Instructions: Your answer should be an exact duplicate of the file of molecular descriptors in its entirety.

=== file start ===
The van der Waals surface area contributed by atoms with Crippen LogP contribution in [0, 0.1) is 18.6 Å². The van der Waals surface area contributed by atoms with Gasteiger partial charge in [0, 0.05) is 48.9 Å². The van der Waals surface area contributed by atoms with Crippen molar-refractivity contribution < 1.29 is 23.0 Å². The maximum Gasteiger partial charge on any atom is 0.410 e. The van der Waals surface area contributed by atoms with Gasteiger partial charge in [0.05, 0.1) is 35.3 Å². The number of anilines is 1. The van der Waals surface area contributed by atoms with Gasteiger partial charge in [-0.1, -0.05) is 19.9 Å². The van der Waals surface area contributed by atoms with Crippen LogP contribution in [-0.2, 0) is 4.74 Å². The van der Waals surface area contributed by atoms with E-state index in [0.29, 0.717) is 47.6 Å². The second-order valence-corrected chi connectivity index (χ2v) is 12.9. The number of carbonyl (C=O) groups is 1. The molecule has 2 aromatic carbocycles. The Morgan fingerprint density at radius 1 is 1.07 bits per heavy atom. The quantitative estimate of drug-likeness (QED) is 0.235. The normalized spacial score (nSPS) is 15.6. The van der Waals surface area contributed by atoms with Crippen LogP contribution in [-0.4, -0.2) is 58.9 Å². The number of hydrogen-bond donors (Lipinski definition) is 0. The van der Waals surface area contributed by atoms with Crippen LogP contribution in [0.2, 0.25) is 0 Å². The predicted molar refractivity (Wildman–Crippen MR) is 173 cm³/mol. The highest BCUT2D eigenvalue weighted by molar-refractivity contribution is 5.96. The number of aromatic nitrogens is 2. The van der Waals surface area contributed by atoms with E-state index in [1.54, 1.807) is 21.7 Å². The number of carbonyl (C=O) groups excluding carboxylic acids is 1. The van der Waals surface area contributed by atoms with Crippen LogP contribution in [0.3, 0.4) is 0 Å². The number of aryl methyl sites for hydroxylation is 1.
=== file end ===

The van der Waals surface area contributed by atoms with Crippen LogP contribution in [0, 0.1) is 18.6 Å². The van der Waals surface area contributed by atoms with Gasteiger partial charge in [0, 0.05) is 48.9 Å². The van der Waals surface area contributed by atoms with Crippen molar-refractivity contribution < 1.29 is 23.0 Å². The maximum Gasteiger partial charge on any atom is 0.410 e. The van der Waals surface area contributed by atoms with Gasteiger partial charge in [0.05, 0.1) is 35.3 Å². The number of anilines is 1. The van der Waals surface area contributed by atoms with Gasteiger partial charge in [-0.1, -0.05) is 19.9 Å². The van der Waals surface area contributed by atoms with Crippen LogP contribution in [-0.2, 0) is 4.74 Å². The van der Waals surface area contributed by atoms with E-state index in [0.29, 0.717) is 47.6 Å². The second-order valence-corrected chi connectivity index (χ2v) is 12.9. The number of carbonyl (C=O) groups is 1. The molecule has 2 aromatic carbocycles. The Morgan fingerprint density at radius 1 is 1.07 bits per heavy atom. The quantitative estimate of drug-likeness (QED) is 0.235. The normalized spacial score (nSPS) is 15.6. The van der Waals surface area contributed by atoms with Crippen LogP contribution in [-0.4, -0.2) is 58.9 Å². The number of hydrogen-bond donors (Lipinski definition) is 0. The van der Waals surface area contributed by atoms with Crippen LogP contribution in [0.2, 0.25) is 0 Å². The predicted molar refractivity (Wildman–Crippen MR) is 173 cm³/mol. The highest BCUT2D eigenvalue weighted by molar-refractivity contribution is 5.96. The number of aromatic nitrogens is 2. The van der Waals surface area contributed by atoms with E-state index in [1.54, 1.807) is 21.7 Å². The number of carbonyl (C=O) groups excluding carboxylic acids is 1. The van der Waals surface area contributed by atoms with Crippen LogP contribution in [0.3, 0.4) is 0 Å². The number of aryl methyl sites for hydroxylation is 1.